After lunch with a friend, I ducked in to Best Buy for a printer cartridge and took this photograph while waiting in line. More
The number of small businesses in Chicago is dizzying. They line the long, unbending commercial streets, small fibers of a gargantuan economy. Some are thriving and cheery; others ugly, halfhearted, even sinister.
This place, Lee’s Foreign Car Service, is a standout on the bland stretch of South Jefferson between Roosevelt Road and the Loop. Regardless of what the service is like, the meticulous fusion of paint and signs on its exterior is impressive.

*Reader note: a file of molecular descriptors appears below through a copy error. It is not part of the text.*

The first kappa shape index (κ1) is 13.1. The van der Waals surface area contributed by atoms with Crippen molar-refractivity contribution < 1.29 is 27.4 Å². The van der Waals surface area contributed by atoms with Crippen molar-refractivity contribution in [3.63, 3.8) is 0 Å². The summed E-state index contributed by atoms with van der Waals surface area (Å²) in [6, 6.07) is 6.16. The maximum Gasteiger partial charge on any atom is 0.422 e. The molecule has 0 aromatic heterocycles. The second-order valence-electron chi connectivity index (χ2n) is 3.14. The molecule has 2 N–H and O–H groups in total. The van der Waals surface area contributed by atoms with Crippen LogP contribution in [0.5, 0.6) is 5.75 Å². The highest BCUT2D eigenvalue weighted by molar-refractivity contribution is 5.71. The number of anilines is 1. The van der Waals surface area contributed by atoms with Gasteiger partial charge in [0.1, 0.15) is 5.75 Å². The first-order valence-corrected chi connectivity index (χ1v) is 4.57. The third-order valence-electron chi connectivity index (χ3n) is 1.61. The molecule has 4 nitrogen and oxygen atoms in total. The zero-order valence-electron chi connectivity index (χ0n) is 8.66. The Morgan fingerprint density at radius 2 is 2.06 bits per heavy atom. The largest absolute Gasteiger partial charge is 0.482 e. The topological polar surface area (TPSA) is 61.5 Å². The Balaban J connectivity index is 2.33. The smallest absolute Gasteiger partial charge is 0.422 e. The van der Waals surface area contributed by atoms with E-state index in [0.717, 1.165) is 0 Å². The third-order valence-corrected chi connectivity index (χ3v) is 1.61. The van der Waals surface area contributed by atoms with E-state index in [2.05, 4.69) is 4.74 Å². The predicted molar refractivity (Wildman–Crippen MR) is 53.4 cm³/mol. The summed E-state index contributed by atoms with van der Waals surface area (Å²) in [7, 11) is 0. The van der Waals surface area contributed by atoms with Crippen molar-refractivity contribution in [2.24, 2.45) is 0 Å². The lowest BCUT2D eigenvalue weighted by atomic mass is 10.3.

When I was in grad school, my younger friend, Joan, lived in a two-flat in Roscoe Village. The flat, on Wolcott Avenue, was unusual because it had a big side yard. Joan basically had the whole place to herself, because the old woman who owned it and lived in the bottom flat, had gone to live with her daughter, leaving her things in place. More
After my visit to Toni Patisserie, I wandered into the Pittsfield Building, a sort of museum piece when it comes to architectural glory. Built in the 1920s, before the Great Depression, the Pittsfield is an instance of retail magnate Marshall Field’s broad and enduring impact on Chicago. More